The Crescent Moon Project
About the Project
The idea at the basis of the project is the rising crescent moon as a symbol of the Muslim world. The structure is supposed to become a symbol and should look like a monument rather than a building. We were searching for an image which would be as laconic in terms of shape as possible, while at the same time recognizable. We wanted something that would carry the maximum symbolic and historic potential, while remaining in line with the character of the surrounding landscape and climate.
We had a vision of a dark blue night sky with a flat and sun-burnt desert landscape forming an almost absolutely clean line of the horizon. Rising from behind the horizon there was a giant crescent moon glowing in warm light, reflecting in the atmosphere of the earth. Palm trees in the landscapes, as well as several thin layers of clouds at the horizon, promoted the fantastic scale of the scene.
The main distinguishable features of the project are the exterior shape and the material proposed for the exterior walls. Light transmitting concrete (concrete with fiber optics in it) creates incredible structures which unite the solidity of concrete and the atmospheric lightness of the glow coming through. During the day this material will help save electric power and during the night it will fill the silhouette of the building with deep internal light.
The shape of the building affects the interior elements as well. Huge steel beams, which make up the core of the building, and fine traditional arabesque patterns on the open parts of the building, help create a completely new and unprecedented atmosphere which unites ancient traditions and modern technologies.
The main idea for the interior design is the spectacular character and scale of almost all spaces. A great addition to this is the combination of traditional motifs with modern finishing materials, accessories, furniture, and state-of-the-art technologies. These are the same principles that we used when developing the exterior image of the building. The interior design and decoration will carry on the ideas embodied in the proposed architectural solutions.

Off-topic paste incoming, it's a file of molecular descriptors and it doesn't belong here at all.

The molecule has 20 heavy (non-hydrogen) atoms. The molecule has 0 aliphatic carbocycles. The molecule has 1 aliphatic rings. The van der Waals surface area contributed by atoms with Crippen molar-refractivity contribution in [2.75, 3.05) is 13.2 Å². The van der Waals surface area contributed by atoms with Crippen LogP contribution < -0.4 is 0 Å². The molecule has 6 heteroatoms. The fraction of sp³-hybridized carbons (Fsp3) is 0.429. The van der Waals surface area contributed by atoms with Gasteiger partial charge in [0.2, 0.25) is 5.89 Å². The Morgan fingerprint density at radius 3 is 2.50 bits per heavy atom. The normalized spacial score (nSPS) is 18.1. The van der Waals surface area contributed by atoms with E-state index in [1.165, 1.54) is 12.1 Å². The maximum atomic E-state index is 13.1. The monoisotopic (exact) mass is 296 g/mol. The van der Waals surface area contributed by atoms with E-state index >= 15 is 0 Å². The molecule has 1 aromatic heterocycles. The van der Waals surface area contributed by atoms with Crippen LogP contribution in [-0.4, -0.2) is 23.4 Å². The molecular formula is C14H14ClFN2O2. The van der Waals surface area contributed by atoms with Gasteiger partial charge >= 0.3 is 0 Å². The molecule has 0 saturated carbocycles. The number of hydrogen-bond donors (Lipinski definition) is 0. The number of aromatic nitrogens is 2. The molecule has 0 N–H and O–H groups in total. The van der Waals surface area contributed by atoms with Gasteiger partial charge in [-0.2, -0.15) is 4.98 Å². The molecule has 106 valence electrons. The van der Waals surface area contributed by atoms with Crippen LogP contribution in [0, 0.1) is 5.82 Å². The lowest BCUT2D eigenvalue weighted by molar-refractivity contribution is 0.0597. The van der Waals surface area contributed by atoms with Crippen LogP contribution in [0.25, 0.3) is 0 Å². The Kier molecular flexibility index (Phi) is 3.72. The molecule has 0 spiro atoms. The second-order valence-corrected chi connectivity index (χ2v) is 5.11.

The premises can serve any purpose. The multi-purpose character of the architecture and spacious interiors allow the building to house many different spaces at once. For examples, shops can take the lower levels of the building, the middle levels can be occupied by offices and various exhibition spaces, and upper levels can be dedicated to a hotel.
Light Transmitting Concrete
A unique feature of the building is the application of one of the most cutting-edge and innovative construction materials - light transmitting concrete. It is made of regular concrete with the addition of fiber optics. The fibers can transmit light to over 50 feet and, as they occupy only a small percentage of the total concrete block or panel, they do not significantly affect the structural capabilities of the poured pieces. Light transmitting concrete allows one to see silhouettes, shapes, and even the color of objects located directly behind the material. Retaining the strength of regular concrete, this material also lets the light pass through it, creating a unique design. Daylighting possibilities abound and all with potentially much lower heat loss and cost and with greater durability.
Every effort has been put into incorporating Green Building concepts in the initial design so that it not only remains low on overall power consumption, but also becomes a benchmark for future design projects. The building structure uses environmentally safe materials and harmless materials. Special attention has been given to heat and noise insulation. The entire building infrastructure and its power systems have been designed to reduce the energy resources and electric power consumption, as much as possible, while maintaining the highest efficiency of all systems. We propose a centralized air-conditioning system for the buildings, with the main blocks and the machinery of the system located on the underground floors. The air intake will be realized via special bent shafts located outside of the building perimeter.